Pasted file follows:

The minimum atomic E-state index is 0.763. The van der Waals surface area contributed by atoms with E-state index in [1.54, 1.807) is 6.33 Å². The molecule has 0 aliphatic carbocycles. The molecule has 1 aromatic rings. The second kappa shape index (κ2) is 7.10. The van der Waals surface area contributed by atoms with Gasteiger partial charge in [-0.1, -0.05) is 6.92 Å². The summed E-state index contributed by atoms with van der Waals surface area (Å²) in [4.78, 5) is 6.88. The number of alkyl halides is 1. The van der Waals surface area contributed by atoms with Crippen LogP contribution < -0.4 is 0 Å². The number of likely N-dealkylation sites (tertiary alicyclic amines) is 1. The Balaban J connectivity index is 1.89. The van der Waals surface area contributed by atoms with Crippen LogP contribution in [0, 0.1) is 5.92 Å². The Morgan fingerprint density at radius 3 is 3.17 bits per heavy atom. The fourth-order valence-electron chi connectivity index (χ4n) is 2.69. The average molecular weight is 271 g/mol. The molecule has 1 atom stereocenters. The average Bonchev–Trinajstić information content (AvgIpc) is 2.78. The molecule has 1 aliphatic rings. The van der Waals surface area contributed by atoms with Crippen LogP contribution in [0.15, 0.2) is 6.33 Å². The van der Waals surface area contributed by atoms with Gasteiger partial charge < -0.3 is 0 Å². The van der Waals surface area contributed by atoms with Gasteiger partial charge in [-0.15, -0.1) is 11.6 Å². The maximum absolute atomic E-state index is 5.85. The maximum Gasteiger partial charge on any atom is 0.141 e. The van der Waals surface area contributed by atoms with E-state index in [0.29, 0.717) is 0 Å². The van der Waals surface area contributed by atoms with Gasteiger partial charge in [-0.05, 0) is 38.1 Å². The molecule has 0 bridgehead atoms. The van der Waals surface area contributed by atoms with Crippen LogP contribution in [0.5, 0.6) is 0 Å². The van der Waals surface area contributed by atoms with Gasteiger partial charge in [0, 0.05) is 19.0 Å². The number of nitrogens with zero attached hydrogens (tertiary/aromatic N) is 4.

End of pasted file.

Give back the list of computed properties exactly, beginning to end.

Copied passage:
The minimum atomic E-state index is 0.763. The van der Waals surface area contributed by atoms with E-state index in [1.54, 1.807) is 6.33 Å². The molecule has 0 aliphatic carbocycles. The molecule has 1 aromatic rings. The second kappa shape index (κ2) is 7.10. The van der Waals surface area contributed by atoms with Gasteiger partial charge in [-0.1, -0.05) is 6.92 Å². The summed E-state index contributed by atoms with van der Waals surface area (Å²) in [4.78, 5) is 6.88. The number of alkyl halides is 1. The van der Waals surface area contributed by atoms with Crippen LogP contribution < -0.4 is 0 Å². The number of likely N-dealkylation sites (tertiary alicyclic amines) is 1. The Balaban J connectivity index is 1.89. The van der Waals surface area contributed by atoms with Crippen LogP contribution in [0, 0.1) is 5.92 Å². The Morgan fingerprint density at radius 3 is 3.17 bits per heavy atom. The fourth-order valence-electron chi connectivity index (χ4n) is 2.69. The average molecular weight is 271 g/mol. The molecule has 1 atom stereocenters. The average Bonchev–Trinajstić information content (AvgIpc) is 2.78. The molecule has 1 aliphatic rings. The van der Waals surface area contributed by atoms with Crippen LogP contribution in [0.15, 0.2) is 6.33 Å². The van der Waals surface area contributed by atoms with Gasteiger partial charge < -0.3 is 0 Å². The van der Waals surface area contributed by atoms with Gasteiger partial charge in [-0.15, -0.1) is 11.6 Å². The maximum absolute atomic E-state index is 5.85. The maximum Gasteiger partial charge on any atom is 0.141 e. The van der Waals surface area contributed by atoms with E-state index in [0.29, 0.717) is 0 Å². The van der Waals surface area contributed by atoms with Gasteiger partial charge in [-0.05, 0) is 38.1 Å². The molecule has 0 bridgehead atoms. The van der Waals surface area contributed by atoms with Crippen LogP contribution in [0.5, 0.6) is 0 Å². The van der Waals surface area contributed by atoms with Gasteiger partial charge in [0, 0.05) is 19.0 Å². The number of nitrogens with zero attached hydrogens (tertiary/aromatic N) is 4.